UN sounds alarm over fake news in troubled Mali

Protesters gestures on a barricade put up in front of the Salam mosque of Badalabougou, where the influent Imam Mahmoud Dicko led a prayer dedicated to the victims of the clashes of the past two days in Bamako on July 12, 2020. (AFP)
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Updated 17 July 2020

UN sounds alarm over fake news in troubled Mali

  • The UN’s high commissioner for human rights warned on Friday of a worrying surge of fake news in the West African state of Mali
  • The UN made the warning ahead of ceremonies in Bamako on Friday by a coalition of protest groups to mourn the deaths of demonstrators killed in clashes last week

GENEVA: The UN’s high commissioner for human rights warned on Friday of a worrying surge of fake news in the West African state of Mali, which is battling a political crisis and extremist violence.
“We have reports that social media has been partially blocked — it can be seriously worrying because it is very important that people are able to access information,” the commissioner’s spokeswoman, Liz Throssell, said.
“But at the same time there are also concerns that there has been a lot of fake news disseminated on social media, a lot of messages online inciting violence.
“There are all these tensions and it risks inflaming tensions further,” said Throssell.
Such problems do not justify restricting the Internet, she said. “Shutting down the Internet can be extremely risky and can have unintended consequences.”
She reiterated a UN appeal for all parties in Mali to show restraint.
The UN made the warning ahead of ceremonies in Bamako on Friday by a coalition of protest groups to mourn the deaths of demonstrators killed in clashes last week.
According to the Malian government, 11 people died and 158 were wounded, while the UN says at least 14 demonstrators lost their lives.
The coalition is demanding that President ibrahim Boubacar Keita, who has been in power since 2013, step down.


Lebanese news agency boycotts politicians’ press conferences, including Hezbollah’s Nasrallah

Updated 07 August 2020

Lebanese news agency boycotts politicians’ press conferences, including Hezbollah’s Nasrallah

  • The Lebanese news agency LBCI has said it will no longer provide coverage of any politician’s press conference, including Hezbollah’s Secretary-General Hassan Nasrallah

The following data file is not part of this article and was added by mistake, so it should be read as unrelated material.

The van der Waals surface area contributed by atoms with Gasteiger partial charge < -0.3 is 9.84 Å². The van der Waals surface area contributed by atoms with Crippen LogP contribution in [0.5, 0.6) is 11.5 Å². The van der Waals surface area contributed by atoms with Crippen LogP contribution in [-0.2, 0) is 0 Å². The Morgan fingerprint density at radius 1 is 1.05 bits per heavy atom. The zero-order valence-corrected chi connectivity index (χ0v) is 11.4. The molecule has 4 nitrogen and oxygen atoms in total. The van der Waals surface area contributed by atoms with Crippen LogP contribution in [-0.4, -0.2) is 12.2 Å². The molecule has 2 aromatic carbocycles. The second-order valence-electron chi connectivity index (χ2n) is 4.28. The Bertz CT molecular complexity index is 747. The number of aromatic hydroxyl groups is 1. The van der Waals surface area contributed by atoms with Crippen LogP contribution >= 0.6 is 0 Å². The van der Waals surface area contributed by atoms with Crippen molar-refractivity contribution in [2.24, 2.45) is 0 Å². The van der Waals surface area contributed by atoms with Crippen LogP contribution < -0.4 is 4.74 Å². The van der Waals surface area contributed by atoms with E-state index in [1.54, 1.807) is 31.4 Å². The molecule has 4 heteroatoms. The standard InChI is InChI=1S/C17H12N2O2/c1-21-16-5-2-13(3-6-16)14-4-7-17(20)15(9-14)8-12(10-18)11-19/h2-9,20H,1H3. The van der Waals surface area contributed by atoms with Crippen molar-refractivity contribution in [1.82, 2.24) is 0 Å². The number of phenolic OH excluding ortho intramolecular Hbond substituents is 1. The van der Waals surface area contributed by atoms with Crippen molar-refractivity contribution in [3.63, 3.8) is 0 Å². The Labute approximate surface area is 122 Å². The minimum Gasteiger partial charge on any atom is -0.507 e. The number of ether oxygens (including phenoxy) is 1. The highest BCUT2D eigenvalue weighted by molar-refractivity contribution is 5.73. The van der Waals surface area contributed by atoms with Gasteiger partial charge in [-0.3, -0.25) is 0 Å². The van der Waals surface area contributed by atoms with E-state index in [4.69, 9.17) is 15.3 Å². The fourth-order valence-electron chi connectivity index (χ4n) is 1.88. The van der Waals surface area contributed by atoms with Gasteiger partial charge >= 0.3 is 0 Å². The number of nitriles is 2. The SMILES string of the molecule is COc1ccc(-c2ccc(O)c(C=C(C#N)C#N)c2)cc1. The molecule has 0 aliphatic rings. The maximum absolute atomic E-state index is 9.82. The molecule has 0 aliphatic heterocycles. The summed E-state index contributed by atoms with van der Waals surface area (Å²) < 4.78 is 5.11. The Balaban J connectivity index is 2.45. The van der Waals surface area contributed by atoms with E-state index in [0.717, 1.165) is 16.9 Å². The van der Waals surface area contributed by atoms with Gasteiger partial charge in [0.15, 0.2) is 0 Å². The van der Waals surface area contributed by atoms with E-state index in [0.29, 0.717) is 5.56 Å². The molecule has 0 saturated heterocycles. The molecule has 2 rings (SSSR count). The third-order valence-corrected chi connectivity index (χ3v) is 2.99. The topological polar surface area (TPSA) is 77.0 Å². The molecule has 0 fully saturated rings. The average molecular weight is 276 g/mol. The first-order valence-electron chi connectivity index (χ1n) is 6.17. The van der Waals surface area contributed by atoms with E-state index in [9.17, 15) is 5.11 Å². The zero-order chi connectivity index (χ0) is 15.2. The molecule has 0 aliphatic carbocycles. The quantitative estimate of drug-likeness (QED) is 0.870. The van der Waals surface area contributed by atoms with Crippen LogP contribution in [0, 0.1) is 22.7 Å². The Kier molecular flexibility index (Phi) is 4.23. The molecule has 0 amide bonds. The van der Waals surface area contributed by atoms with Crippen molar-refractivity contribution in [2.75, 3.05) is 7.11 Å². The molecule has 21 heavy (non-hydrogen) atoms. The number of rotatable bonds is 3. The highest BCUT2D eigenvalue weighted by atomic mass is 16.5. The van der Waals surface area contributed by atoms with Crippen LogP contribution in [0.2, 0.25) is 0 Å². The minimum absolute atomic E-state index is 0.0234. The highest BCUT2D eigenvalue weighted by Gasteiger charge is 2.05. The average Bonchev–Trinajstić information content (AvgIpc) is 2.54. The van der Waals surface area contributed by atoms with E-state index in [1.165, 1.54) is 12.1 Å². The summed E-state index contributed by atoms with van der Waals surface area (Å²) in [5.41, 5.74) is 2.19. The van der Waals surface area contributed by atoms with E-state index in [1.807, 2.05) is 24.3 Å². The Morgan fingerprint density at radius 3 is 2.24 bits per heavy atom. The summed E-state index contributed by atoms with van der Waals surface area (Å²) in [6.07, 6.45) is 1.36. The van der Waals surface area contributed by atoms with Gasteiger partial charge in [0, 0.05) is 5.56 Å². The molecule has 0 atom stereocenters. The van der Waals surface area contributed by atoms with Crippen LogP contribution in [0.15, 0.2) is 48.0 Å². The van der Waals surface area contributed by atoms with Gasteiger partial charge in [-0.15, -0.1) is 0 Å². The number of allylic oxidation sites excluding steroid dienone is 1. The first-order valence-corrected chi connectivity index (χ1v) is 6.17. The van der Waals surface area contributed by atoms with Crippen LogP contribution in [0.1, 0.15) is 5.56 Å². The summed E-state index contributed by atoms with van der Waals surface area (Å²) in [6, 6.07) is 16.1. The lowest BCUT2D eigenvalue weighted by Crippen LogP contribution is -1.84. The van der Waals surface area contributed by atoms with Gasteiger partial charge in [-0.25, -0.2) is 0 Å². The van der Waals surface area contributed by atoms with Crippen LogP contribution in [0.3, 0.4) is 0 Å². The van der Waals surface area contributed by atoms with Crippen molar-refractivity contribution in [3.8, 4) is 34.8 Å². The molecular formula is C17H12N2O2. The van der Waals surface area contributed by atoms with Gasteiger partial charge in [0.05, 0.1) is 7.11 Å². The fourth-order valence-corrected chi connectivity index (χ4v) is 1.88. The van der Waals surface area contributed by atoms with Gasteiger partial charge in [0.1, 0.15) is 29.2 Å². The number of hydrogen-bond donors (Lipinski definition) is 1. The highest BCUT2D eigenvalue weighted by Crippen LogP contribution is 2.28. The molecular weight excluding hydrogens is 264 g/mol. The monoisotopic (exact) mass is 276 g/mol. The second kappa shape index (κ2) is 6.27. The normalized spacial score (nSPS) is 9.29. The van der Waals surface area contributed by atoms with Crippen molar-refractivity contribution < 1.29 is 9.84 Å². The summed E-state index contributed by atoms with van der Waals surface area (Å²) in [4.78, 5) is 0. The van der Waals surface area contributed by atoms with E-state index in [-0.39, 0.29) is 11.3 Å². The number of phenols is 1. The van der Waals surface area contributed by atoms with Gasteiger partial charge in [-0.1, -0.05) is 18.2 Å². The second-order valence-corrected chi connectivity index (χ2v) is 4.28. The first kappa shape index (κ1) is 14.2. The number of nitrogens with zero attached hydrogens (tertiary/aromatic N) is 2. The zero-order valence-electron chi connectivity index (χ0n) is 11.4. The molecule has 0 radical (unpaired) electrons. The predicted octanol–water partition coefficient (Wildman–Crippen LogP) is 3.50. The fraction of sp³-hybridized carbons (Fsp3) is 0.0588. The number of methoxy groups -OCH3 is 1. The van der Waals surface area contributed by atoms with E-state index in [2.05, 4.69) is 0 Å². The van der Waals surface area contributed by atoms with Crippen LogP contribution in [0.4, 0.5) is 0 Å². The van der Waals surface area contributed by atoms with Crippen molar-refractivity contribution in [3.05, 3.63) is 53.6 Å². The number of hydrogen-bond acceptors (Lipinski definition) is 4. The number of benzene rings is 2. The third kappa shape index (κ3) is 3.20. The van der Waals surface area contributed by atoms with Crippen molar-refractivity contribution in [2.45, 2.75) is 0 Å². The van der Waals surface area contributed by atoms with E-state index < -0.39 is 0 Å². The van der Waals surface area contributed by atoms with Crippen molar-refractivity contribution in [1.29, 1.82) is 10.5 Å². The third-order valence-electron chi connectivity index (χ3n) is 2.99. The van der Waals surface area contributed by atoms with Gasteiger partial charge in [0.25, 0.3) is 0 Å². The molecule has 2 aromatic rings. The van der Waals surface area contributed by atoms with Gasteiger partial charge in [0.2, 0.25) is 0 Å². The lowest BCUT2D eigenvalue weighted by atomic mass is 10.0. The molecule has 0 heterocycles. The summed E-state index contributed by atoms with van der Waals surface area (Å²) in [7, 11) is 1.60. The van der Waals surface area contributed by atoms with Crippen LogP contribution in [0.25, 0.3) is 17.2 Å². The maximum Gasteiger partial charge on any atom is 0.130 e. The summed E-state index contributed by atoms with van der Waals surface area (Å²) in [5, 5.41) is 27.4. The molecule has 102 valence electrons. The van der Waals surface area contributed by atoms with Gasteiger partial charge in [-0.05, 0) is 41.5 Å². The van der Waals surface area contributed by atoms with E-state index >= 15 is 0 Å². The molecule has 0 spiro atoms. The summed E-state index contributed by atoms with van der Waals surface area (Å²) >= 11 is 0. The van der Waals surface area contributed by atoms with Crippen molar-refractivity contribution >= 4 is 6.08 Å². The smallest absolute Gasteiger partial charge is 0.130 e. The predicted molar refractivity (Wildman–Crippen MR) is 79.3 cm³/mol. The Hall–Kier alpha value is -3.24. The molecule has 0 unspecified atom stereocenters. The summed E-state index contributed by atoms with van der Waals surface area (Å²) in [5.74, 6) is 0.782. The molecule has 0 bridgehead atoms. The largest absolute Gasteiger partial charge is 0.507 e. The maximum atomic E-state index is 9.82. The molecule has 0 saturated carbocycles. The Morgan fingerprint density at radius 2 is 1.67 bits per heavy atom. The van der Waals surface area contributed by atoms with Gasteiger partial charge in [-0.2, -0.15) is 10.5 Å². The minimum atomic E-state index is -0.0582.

• “Let your accomplishments speak for you and don’t distract people with storytelling,” an LBCI presenter said

LONDON: The Lebanese news agency LBCI has said it will no longer provide coverage of any politician’s press conference, including Hezbollah’s Secretary-General Hassan Nasrallah, following Tuesday’s massive explosions.

“The Lebanese Broadcasting Corporation International decided that what comes after Aug. 4 is not like what came before,” a presenter announced on live television on Friday.

“Because after the earthquake is not the same as before, because your (Lebanese government) neglect and failure is one of the main reasons for what we have come to ... because after Aug. 4, we need actions and not words, achievements and not speeches.

“Let your accomplishments speak for you and don’t distract people with storytelling,” she said.

“Finally, we tell people: While you are waiting for the speeches of your leaders, there are mothers who are waiting for the return of their children from the rubble — the priority is for them, not for you.”

Many Lebanese welcomed LBCI’s announcement, with several taking to social media to praise the move — especially given that Nasrallah spoke at a press conference at 5:30 p.m. local time, his first address since the blasts.

“Not only Nasrallah, but all speeches, by all parties. They are nothing more than propaganda. They own their own propaganda bullhorns, so let them use those to address their sheep, rather than block the airwaves for the rest of us,” Raghda Azad, a policy adviser, told Arab News.

“Not that LBC is a model or anything, but all television outlets should stop unquestioning and uncritical reports of so-called leaders,” she added.

However, some doubt the move will not be followed by other stations.

“I think it would be great if they all do. But I think because many people care what he says, stations feel like they should oblige,” Aya Chamseddine, a Beirut-based researcher, told Arab News.

“Generally, people tend to — even if they loathe him — root themselves in front of TVs to watch and listen. His speeches are theatrics above all,” she said. “His narrative will be predictable. He will say they know more than anyone what it means to lose people. He’ll be insulting.”

A Lebanese media expert, who did not want to be named due to the sensitivity of the issue, disagrees with the move.

“CNN, even when it hates (US President) Trump, carries his speeches. Nasrallah is the biggest political player in the region; when he speaks people would want to listen because of his effect on politics and our daily lives,” he said.

“The issue is analyzing what he says later, and tearing it apart when it is false or stupid, like CNN does after every Trump speech or statement.”

The boycott comes three days after Beirut was rocked by two blasts when 2,700 tons of ammonium nitrate confiscated six years ago and left in a port storage hangar exploded.

The massive explosions left at least 140 people dead, over 5,000 injured and more than 300,000 homeless. Many say that government corruption and negligence are behind the explosion.